Skip to main content

An Optical Backscattersonde for Balloon Aerological Measurements


The operation principle of an optical aerosol sonde is based on detection of radiation scattered in a free atmosphere from a sequence of light probing pulses emitted by LEDs at two wavelengths, 470 and 940 nm. Like in a lidar, echo signals are synchronously accumulated simultaneously with probing pulses. Unlike in a lidar, the recorded signal is formed by the lens system of photodetectors due to radiation scattering in a light-scattering volume of ~0.1 m3 located at short distances of ~0.2–5 m from the source. The scattered radiation entering the photodetector is not strictly backward (by 180°) as in a lidar, since the characteristic scattering angles are ~170°–180°. For a more rigorous modeling of the sonde measurement processes, with allowance for possible scattering angles, a measurement model was developed and applied based on the Monte Carlo method. To increase the signal-to-noise ratio (SNR), the optical axes of the photodetector and emitters are located at an angle of 5°, which, when using synchronous signal detection, allows one to obtain an SNR value of at least 50 at an altitude of 30 km. The probe can be easily integrated with all types of standard aerological radiosondes and, having its own navigation module and telemetry system, can also be used in autonomous flights. The all-weather aerosol backscattersonde can be used at night time for studying and monitoring polar stratospheric clouds, tropospheric and stratospheric aerosol, cirrus clouds, pyroconvection, volcanic aerosol, as well as for verifying remote methods and means of ground- and satellite-based aerosol observations. The use of the two-wave measurement technique makes it possible to reliably diagnose changes in the aerosol composition with height by the color index. In some cases, the type of aerosol is also identified. The data of probe measurements in March 2021 over Salekhard, when the temperatures of air masses inside the polar stratospheric cyclone were slightly higher than the threshold values for the formation of type I polar stratospheric clouds, are presented. Calculations of the color index indicate the dominance of sulfuric-acid aerosol at heights of 10–15 km, as well as the fact that the aerosol composition definitely changes as the height decreases, apparently due to the addition of soot particles.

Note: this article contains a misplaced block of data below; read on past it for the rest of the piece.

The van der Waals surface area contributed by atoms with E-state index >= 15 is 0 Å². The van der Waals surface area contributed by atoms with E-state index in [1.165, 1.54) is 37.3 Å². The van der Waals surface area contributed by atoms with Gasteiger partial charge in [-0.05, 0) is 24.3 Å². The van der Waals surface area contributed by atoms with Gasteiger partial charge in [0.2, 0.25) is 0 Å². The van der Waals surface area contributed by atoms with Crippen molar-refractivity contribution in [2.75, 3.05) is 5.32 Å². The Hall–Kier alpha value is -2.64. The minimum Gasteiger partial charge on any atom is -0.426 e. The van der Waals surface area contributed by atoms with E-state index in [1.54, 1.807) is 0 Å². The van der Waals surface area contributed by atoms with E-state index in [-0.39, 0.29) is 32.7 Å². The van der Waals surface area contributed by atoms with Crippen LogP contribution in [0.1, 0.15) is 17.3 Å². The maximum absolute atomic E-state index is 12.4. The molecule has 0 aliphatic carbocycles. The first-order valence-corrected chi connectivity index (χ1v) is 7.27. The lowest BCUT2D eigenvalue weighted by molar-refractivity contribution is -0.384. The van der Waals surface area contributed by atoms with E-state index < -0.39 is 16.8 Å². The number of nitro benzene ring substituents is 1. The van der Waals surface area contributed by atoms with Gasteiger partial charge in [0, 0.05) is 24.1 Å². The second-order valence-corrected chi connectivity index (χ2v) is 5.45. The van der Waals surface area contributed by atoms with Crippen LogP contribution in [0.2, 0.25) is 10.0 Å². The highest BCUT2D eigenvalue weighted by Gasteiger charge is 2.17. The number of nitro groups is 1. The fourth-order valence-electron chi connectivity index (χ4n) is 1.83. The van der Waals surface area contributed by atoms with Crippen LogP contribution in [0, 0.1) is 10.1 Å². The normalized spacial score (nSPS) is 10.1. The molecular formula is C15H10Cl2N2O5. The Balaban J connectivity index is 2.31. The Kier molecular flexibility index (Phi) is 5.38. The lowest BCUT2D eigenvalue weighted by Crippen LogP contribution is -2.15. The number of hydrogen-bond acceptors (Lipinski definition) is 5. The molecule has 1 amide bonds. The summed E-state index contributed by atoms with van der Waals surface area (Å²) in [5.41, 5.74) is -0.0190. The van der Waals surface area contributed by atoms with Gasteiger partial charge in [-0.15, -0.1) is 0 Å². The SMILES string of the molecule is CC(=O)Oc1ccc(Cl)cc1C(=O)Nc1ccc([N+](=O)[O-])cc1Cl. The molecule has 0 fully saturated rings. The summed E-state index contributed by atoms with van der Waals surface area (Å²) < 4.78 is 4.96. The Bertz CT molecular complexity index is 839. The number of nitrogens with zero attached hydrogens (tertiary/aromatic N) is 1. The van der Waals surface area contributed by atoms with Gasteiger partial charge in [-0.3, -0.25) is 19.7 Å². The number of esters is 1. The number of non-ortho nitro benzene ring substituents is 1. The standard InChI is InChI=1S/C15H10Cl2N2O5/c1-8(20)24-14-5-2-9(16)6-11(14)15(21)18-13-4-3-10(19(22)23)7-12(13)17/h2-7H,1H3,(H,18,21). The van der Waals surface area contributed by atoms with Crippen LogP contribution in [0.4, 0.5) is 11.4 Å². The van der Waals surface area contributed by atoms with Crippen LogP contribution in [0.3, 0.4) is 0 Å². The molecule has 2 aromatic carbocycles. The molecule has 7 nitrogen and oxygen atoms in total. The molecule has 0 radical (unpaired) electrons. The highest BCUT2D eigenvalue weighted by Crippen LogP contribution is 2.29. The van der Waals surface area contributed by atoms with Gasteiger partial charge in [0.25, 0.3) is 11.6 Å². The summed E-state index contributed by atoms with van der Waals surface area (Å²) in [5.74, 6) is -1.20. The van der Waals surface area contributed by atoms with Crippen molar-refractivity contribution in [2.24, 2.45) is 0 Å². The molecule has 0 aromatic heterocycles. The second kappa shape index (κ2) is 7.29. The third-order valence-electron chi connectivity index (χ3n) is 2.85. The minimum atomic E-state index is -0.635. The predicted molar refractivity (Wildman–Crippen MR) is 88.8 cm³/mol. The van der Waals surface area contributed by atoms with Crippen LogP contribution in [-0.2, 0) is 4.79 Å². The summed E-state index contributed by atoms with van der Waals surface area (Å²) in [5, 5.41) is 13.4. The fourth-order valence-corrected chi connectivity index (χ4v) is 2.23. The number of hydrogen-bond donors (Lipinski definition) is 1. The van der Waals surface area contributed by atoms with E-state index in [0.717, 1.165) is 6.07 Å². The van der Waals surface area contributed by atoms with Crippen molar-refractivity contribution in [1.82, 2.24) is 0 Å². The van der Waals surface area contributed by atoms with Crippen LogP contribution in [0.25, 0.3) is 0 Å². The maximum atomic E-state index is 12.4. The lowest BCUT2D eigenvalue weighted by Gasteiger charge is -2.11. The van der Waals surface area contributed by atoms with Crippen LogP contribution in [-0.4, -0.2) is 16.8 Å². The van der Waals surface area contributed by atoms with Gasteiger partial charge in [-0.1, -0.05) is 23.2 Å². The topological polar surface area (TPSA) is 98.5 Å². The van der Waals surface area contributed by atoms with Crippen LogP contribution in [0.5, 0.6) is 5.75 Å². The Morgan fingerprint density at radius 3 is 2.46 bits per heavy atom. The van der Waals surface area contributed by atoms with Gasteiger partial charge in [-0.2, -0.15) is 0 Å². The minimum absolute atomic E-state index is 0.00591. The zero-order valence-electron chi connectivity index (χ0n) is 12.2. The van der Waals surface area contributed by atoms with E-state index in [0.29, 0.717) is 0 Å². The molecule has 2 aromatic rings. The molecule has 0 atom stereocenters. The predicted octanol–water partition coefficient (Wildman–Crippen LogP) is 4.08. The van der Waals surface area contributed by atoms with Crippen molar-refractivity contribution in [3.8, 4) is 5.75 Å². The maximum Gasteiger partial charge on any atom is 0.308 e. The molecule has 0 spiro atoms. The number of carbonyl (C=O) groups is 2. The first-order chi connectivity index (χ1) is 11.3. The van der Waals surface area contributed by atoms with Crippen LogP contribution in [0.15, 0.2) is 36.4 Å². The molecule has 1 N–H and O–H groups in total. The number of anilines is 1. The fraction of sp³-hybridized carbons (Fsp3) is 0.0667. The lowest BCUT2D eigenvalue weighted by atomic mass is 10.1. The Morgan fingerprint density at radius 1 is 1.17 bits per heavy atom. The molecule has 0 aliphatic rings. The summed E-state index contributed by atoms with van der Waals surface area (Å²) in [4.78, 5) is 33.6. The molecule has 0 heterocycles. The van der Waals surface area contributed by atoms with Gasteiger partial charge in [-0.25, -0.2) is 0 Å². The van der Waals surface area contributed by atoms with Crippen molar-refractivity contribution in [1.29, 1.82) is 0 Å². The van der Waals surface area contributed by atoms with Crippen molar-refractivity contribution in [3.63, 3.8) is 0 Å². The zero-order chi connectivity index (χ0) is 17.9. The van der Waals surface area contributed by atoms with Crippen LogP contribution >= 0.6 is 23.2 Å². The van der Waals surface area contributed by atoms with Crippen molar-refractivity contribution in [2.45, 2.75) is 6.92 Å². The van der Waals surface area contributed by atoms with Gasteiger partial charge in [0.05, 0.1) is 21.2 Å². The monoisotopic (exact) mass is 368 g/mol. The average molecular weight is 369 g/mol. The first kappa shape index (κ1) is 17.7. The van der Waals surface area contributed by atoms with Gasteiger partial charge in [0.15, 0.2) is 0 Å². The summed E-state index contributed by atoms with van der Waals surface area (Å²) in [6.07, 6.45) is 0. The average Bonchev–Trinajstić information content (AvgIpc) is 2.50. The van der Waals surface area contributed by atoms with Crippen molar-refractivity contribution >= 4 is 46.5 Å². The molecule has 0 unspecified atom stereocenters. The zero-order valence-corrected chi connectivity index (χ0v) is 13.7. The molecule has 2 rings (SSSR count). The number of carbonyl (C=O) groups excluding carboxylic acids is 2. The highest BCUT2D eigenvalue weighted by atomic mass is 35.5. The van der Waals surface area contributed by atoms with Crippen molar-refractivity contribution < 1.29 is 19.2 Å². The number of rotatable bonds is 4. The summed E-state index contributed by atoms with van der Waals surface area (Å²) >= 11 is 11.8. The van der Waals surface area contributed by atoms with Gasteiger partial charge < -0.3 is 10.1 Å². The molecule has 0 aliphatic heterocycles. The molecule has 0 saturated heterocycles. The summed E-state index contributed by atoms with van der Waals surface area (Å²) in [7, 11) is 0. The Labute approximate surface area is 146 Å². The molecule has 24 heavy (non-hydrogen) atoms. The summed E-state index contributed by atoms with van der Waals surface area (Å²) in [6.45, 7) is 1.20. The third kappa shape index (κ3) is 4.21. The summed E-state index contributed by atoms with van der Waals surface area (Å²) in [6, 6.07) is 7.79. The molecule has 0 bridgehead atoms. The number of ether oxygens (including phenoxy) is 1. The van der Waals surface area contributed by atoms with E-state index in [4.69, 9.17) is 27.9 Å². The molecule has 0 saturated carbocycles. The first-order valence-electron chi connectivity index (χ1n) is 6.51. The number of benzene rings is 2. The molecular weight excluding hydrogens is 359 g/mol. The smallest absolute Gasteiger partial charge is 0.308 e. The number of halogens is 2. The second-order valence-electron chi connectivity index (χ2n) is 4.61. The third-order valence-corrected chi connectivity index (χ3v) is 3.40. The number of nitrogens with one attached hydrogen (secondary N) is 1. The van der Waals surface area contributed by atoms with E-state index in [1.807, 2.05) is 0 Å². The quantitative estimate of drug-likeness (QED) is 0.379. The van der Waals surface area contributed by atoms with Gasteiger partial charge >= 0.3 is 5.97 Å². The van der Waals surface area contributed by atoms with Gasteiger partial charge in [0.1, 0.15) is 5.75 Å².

This is a preview of subscription content, access via your institution.

Fig. 1.
Fig. 2.
Fig. 3.
Fig. 4.
Fig. 5.


  1. R. F. Pueschel, “Stratospheric aerosols: Formation, properties, effects,” Aerosol Sci. 27 (3), 383–402 (1996).

    Article  Google Scholar 

  2. T. Deshler, “A review of global stratospheric aerosol: Measurements, importance, life cycle, and local stratospheric aerosol,” Atmos. Res. 90, 223–232 (2008).

    Article  Google Scholar 

  3. P. J. Sheridan, C. A. Brock, and J. C. Wilson, “Aerosol particles in the upper troposphere and lower stratosphere: Elemental composition and morphology of individual particles in northern midlatitudes,” Geophys. Res. Lett. 21, 2587–2590 (1994).

    Article  Google Scholar 

  4. D. M. Murphy, D. S. Thomson, and M. J. Mahoney, “In situ measurements of organics, meteoritic material, mercury, and other elements in aerosols at 5 to 19 km,” Atmos. Sci. 282, 1664–1669 (1998).

    Google Scholar 

  5. M. Gerding, G. Baumgarten, U. Blum, et al., “Observation of an unusual mid-stratospheric aerosol layer in the Arctic: Possible sources and implications for polar vortex dynamics,” Ann. Geophys. 21, 1057–1069 (2003).